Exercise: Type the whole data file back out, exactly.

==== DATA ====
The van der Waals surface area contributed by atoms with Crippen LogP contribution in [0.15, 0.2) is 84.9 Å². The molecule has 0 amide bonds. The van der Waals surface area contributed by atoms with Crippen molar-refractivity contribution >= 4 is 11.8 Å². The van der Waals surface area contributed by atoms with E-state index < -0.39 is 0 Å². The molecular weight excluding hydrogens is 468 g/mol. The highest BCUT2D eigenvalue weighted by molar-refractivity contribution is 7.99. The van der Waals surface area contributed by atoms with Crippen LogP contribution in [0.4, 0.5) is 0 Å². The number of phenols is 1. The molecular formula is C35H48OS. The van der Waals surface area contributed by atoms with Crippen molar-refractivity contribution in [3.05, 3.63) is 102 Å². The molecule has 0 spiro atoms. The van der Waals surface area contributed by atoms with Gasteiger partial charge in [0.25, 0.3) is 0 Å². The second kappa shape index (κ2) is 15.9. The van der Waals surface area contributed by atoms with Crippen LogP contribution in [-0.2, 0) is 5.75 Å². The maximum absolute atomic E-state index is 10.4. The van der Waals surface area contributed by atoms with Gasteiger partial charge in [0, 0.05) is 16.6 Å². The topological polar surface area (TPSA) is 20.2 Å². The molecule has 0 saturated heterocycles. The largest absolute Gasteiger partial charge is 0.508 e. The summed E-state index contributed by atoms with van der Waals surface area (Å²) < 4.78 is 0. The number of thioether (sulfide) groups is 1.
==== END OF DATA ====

The van der Waals surface area contributed by atoms with Crippen LogP contribution in [0.15, 0.2) is 84.9 Å². The molecule has 0 amide bonds. The van der Waals surface area contributed by atoms with Crippen molar-refractivity contribution >= 4 is 11.8 Å². The van der Waals surface area contributed by atoms with E-state index < -0.39 is 0 Å². The molecular weight excluding hydrogens is 468 g/mol. The highest BCUT2D eigenvalue weighted by molar-refractivity contribution is 7.99. The van der Waals surface area contributed by atoms with Crippen LogP contribution in [0.4, 0.5) is 0 Å². The number of phenols is 1. The molecular formula is C35H48OS. The van der Waals surface area contributed by atoms with Crippen molar-refractivity contribution in [3.05, 3.63) is 102 Å². The molecule has 0 spiro atoms. The van der Waals surface area contributed by atoms with Gasteiger partial charge in [0.25, 0.3) is 0 Å². The second kappa shape index (κ2) is 15.9. The van der Waals surface area contributed by atoms with Crippen LogP contribution in [-0.2, 0) is 5.75 Å². The maximum absolute atomic E-state index is 10.4. The van der Waals surface area contributed by atoms with Gasteiger partial charge in [0, 0.05) is 16.6 Å². The topological polar surface area (TPSA) is 20.2 Å². The molecule has 0 saturated heterocycles. The largest absolute Gasteiger partial charge is 0.508 e. The summed E-state index contributed by atoms with van der Waals surface area (Å²) < 4.78 is 0. The number of thioether (sulfide) groups is 1.